Country: Sudan

Politics and practice: the limits of humanitarian protection in Darfur

The protection of civilians has occupied a central position in the policy and operational responses of many actors in Darfur. There have been protracted and numerous debates at the highest political levels, including at the UN Security Council (see the article by Oliver Ulich, page 5), and humanitarian actors have been unusually ambitious in their… Read more »

The UN Security Council’s response to Darfur: a humanitarian perspective

The UN Security Council first considered the crisis in Darfur more than a year ago, on 2 April 2004. From the very outset, briefings to the Council characterised the events unfolding in Darfur as a crisis of protection, with large-scale atrocities and other human rights violations being at the root of the humanitarian emergency. The… Read more »

Protecting Darfur? Parliamentary accountability in the UK

If there is any useful lesson that can be drawn from the events of April 1994, it is surely one about just how personal genocide is: for those who are killed, of course, but also for those who kill, and for those, however far away, who just do nothing. Our governments are no better than… Read more »

The hardest call: why Save the Children withdrew from Darfur

On 21 December 2004, Save the Children UK announced that it was suspending all of its operations in Darfur. Nine days earlier, two Save staff members, clearly identifiable as humanitarian workers, had been taken from their vehicle and shot dead as they made their way back to Nyala from the clinic they were supporting in… Read more »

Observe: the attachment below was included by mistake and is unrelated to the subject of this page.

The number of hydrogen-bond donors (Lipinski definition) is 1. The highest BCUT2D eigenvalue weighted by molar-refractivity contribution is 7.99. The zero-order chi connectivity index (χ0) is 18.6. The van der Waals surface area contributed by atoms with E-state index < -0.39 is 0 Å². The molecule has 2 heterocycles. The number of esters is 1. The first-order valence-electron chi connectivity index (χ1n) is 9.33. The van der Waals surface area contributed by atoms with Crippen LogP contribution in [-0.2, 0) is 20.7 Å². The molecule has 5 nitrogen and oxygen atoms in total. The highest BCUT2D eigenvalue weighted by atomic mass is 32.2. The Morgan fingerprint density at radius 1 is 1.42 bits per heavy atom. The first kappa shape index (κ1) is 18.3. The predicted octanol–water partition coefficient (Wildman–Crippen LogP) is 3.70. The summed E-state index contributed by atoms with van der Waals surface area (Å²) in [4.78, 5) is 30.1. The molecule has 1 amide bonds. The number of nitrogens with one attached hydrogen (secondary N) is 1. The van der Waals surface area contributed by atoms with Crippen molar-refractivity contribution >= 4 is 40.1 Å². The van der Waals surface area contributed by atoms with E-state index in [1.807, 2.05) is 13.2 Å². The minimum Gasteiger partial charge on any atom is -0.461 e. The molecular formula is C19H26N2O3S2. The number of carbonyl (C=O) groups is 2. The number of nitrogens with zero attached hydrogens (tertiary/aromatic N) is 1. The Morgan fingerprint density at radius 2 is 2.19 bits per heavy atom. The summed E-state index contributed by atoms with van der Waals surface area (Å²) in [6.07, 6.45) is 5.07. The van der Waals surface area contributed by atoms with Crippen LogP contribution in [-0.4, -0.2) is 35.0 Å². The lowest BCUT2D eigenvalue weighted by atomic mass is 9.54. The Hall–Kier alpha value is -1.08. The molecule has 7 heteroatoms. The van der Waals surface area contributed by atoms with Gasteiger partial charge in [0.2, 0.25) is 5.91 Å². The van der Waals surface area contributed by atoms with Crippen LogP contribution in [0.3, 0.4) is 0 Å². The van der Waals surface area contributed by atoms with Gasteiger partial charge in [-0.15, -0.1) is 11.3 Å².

Darfur and the dynamics of crisis management

Darfur has always been a region apart in Sudan. The region is part of a contact zone between Saharan nomadic people, Sahelian agro pastoral groups and more sedentary farming communities. The belt from Darfur to the Eritrean border comprises a mosaic of ethnic groups organised into tribes and clans with highly intricate and heterogeneous inter-community… Read more »

The Darfur crisis: simple needs, complex response

The crisis in Darfur has left some 80,000 people dead, displaced over 1.6 million (nearly 30% of Darfur’s estimated six million people), and created 300,000 refugees. What makes this crisis particularly shocking is the structural character of the violence: villages have been torched, and civilians have been deliberately targeted by (aerial) bombing, summary executions, massacres… Read more »

An assessment of mortality studies in Darfur, 2004–2005

War epidemiology has emerged as a powerful tool for expanding our understanding of the impact of war on civilians, and for influencing policy aimed at protecting civilians from systematic harm. Mortality statistics generated from rigorous field studies can raise awareness of increased risk among vulnerable populations, and can serve as evidence that military groups and… Read more »

Capacity-building in southern Sudan

For over 30 years, the people of southern Sudan have suffered the effects of political crisis, conflict and disaster. In 1989, an international humanitarian intervention was designed under UNICEF–Operation Lifeline Sudan (OLS). Since then, efforts have been made to improve the capacities of Sudanese to cope with disaster- and conflict-related vulnerabilities. In early 2000, a… Read more »

Balancing principles and needs: capacity-building in southern Sudan

This article applies the Code of Conduct for the International Red Cross and Red Crescent Movement and NGOs in Disaster Relief to MEDAIR’s practical experience of capacity-building in south Sudan. What should agencies do when the principle of working through local institutions and building local capacities comes up against the principle of neutrality, and the… Read more »